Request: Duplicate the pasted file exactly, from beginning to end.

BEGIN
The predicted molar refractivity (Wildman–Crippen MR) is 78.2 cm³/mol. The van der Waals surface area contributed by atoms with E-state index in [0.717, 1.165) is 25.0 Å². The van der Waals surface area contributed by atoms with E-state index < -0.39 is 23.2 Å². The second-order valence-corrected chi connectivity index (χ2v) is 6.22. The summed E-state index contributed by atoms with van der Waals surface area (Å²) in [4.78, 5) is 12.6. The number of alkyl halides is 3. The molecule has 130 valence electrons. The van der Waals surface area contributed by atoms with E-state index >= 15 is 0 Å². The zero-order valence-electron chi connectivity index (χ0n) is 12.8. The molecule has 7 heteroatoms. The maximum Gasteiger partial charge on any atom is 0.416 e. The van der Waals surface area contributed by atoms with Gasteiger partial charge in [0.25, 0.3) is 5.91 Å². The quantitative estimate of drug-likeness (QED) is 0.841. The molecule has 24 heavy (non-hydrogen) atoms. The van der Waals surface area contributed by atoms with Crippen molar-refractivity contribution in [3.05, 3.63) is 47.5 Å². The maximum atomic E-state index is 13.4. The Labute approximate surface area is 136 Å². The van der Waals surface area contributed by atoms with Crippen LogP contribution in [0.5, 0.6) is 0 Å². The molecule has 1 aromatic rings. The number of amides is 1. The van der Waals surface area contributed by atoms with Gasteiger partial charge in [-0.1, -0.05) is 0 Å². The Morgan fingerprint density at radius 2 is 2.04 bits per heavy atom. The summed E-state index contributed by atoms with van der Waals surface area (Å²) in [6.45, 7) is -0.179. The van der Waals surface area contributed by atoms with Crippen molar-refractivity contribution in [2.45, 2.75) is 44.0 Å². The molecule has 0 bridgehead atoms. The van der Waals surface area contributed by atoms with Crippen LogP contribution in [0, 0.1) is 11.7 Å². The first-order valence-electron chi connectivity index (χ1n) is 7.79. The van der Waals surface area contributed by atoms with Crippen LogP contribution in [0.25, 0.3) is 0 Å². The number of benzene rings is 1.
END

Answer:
The predicted molar refractivity (Wildman–Crippen MR) is 78.2 cm³/mol. The van der Waals surface area contributed by atoms with E-state index in [0.717, 1.165) is 25.0 Å². The van der Waals surface area contributed by atoms with E-state index < -0.39 is 23.2 Å². The second-order valence-corrected chi connectivity index (χ2v) is 6.22. The summed E-state index contributed by atoms with van der Waals surface area (Å²) in [4.78, 5) is 12.6. The number of alkyl halides is 3. The molecule has 130 valence electrons. The van der Waals surface area contributed by atoms with E-state index >= 15 is 0 Å². The zero-order valence-electron chi connectivity index (χ0n) is 12.8. The molecule has 7 heteroatoms. The maximum Gasteiger partial charge on any atom is 0.416 e. The van der Waals surface area contributed by atoms with Gasteiger partial charge in [0.25, 0.3) is 5.91 Å². The quantitative estimate of drug-likeness (QED) is 0.841. The molecule has 24 heavy (non-hydrogen) atoms. The van der Waals surface area contributed by atoms with Crippen molar-refractivity contribution in [3.05, 3.63) is 47.5 Å². The maximum atomic E-state index is 13.4. The Labute approximate surface area is 136 Å². The van der Waals surface area contributed by atoms with Crippen LogP contribution in [0.5, 0.6) is 0 Å². The molecule has 1 aromatic rings. The number of amides is 1. The van der Waals surface area contributed by atoms with Gasteiger partial charge in [-0.1, -0.05) is 0 Å². The Morgan fingerprint density at radius 2 is 2.04 bits per heavy atom. The summed E-state index contributed by atoms with van der Waals surface area (Å²) in [6.45, 7) is -0.179. The van der Waals surface area contributed by atoms with Crippen molar-refractivity contribution in [2.45, 2.75) is 44.0 Å². The molecule has 0 bridgehead atoms. The van der Waals surface area contributed by atoms with Crippen LogP contribution in [0, 0.1) is 11.7 Å². The first-order valence-electron chi connectivity index (χ1n) is 7.79. The van der Waals surface area contributed by atoms with Crippen LogP contribution in [0.25, 0.3) is 0 Å². The number of benzene rings is 1.